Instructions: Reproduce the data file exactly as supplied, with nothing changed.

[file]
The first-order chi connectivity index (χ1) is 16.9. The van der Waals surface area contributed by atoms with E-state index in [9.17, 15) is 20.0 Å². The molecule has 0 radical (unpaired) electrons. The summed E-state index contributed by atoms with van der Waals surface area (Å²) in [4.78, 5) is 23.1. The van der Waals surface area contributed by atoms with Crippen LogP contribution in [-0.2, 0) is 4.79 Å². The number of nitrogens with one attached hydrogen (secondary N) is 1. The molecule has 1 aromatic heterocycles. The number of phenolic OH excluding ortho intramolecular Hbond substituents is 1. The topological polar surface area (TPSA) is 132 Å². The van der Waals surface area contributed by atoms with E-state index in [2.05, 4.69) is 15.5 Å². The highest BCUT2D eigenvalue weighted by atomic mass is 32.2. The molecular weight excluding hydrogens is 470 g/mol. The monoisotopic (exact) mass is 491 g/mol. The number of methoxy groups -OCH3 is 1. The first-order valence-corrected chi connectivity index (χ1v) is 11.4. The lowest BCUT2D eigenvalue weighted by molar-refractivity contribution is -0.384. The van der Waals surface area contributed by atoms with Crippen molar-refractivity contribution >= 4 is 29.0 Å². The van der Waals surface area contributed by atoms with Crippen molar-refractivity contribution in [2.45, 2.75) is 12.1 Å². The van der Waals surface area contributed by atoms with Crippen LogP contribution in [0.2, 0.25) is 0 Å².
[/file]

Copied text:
The first-order chi connectivity index (χ1) is 16.9. The van der Waals surface area contributed by atoms with E-state index in [9.17, 15) is 20.0 Å². The molecule has 0 radical (unpaired) electrons. The summed E-state index contributed by atoms with van der Waals surface area (Å²) in [4.78, 5) is 23.1. The van der Waals surface area contributed by atoms with Crippen LogP contribution in [-0.2, 0) is 4.79 Å². The number of nitrogens with one attached hydrogen (secondary N) is 1. The molecule has 1 aromatic heterocycles. The number of phenolic OH excluding ortho intramolecular Hbond substituents is 1. The topological polar surface area (TPSA) is 132 Å². The van der Waals surface area contributed by atoms with E-state index in [2.05, 4.69) is 15.5 Å². The highest BCUT2D eigenvalue weighted by atomic mass is 32.2. The molecular weight excluding hydrogens is 470 g/mol. The monoisotopic (exact) mass is 491 g/mol. The number of methoxy groups -OCH3 is 1. The first-order valence-corrected chi connectivity index (χ1v) is 11.4. The lowest BCUT2D eigenvalue weighted by molar-refractivity contribution is -0.384. The van der Waals surface area contributed by atoms with Crippen molar-refractivity contribution >= 4 is 29.0 Å². The van der Waals surface area contributed by atoms with Crippen molar-refractivity contribution in [2.45, 2.75) is 12.1 Å². The van der Waals surface area contributed by atoms with Crippen LogP contribution in [0.2, 0.25) is 0 Å².